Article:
Amid the skyrocketing cost of living under the Biden administration, cities across the United States are dealing with a worsening homelessness problem. In mismanaged Democratic-run jurisdictions, the crisis has become particularly acute.
Across California’s Los Angeles County, for example, the homeless population has ballooned from roughly 45,000 in 2015 to nearly 70,000 this year.
Even leftist enclaves in otherwise red states are facing their own dilemmas. In Austin, Texas, temperatures dropped to below freezing in the recent winter storm, highlighting a homelessness problem that has plagued the city for years.
In just the past year, the number of homeless people in the state capital jumped by more than 20% to reach a current estimate of almost 3,500.
In addition to creating specific cold-weather shelters to protect these individuals from the elements during winter months, Austin officials have approved extensive funding meant to turn hotels into homeless shelters and provide other forms of emergency housing.
The measures have not addressed the root problem, however, and locals have started sharing their disapproval in larger numbers. Voters approved a measure last year that prohibits homeless camps in public areas — and authorities have had their hands full with enforcement efforts.
Got off the highway in Austin and saw homeless people in tent cities
reminds me of California
— Alexander Cortes PhD, Fitness, Nutrition, Fat loss (@AJA_Cortes) December 30, 2022
Local reports indicate that the state’s Department of Transportation recently carried out a regularly scheduled cleanup of a makeshift homeless camp in south Austin. Although there are signs posted that warn it is illegal to set up such camps in public, this week’s cleanup led to some backlash.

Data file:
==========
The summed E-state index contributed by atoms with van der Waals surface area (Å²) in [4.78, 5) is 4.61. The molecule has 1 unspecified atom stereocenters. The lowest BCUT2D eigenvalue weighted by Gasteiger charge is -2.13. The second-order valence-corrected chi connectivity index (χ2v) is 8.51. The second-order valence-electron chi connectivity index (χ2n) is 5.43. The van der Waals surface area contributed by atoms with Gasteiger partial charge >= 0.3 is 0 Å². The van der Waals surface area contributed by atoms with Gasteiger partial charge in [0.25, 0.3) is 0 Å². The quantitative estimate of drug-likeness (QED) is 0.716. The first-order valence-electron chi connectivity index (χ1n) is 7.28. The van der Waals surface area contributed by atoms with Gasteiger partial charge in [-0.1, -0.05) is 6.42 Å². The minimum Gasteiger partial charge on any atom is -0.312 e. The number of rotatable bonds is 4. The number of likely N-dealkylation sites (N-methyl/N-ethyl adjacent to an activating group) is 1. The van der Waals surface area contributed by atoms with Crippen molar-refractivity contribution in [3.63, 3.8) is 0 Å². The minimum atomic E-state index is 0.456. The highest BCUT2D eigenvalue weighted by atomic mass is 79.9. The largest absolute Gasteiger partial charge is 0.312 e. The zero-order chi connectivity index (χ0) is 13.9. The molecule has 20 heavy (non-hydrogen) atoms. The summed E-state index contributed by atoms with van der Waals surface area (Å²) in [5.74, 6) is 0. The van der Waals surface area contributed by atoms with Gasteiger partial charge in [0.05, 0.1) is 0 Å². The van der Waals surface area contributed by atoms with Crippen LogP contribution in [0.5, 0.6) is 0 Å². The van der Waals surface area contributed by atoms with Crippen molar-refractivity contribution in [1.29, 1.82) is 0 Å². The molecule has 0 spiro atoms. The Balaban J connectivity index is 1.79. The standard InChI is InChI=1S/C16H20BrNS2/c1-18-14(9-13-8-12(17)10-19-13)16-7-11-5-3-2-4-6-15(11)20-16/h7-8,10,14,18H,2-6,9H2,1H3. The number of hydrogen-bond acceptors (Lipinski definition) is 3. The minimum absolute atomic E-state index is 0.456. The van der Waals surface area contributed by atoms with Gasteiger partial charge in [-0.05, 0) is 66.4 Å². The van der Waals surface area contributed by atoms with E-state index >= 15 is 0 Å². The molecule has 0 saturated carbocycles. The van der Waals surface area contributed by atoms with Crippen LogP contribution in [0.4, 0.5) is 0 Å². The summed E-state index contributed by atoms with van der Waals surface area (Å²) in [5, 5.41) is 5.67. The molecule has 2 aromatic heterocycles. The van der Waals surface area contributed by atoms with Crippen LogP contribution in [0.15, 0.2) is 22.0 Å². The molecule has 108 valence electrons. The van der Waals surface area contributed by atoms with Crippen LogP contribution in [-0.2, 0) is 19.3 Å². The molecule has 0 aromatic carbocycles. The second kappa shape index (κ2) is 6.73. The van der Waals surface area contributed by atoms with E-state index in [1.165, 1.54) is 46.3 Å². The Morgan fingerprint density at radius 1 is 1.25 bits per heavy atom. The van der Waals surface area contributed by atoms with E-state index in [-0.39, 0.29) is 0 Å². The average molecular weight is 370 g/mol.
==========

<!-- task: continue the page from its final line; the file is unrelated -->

Since many of the city’s homeless residents made their way to a cold-weather shelter and left their belongings behind, they returned to find that coats, blankets, and other items — many of which had been donated by charities — were gone.
Residents living in nearby communities are also forced to deal with the issues that arise from a growing homeless population, including one local who explained: “I’ve seen urinating and defecating into the street. We’ve seen needles. We’ve seen broken bottles and litter, stuff like that.”
It all adds up to a fundamental problem that advocates and officials say must be addressed.
Sasha Rose, who works with the group Austin Mutual Aid, said she was “horrified to realize that there were so many people that had no idea that cold weather was coming and no way to prepare for it.”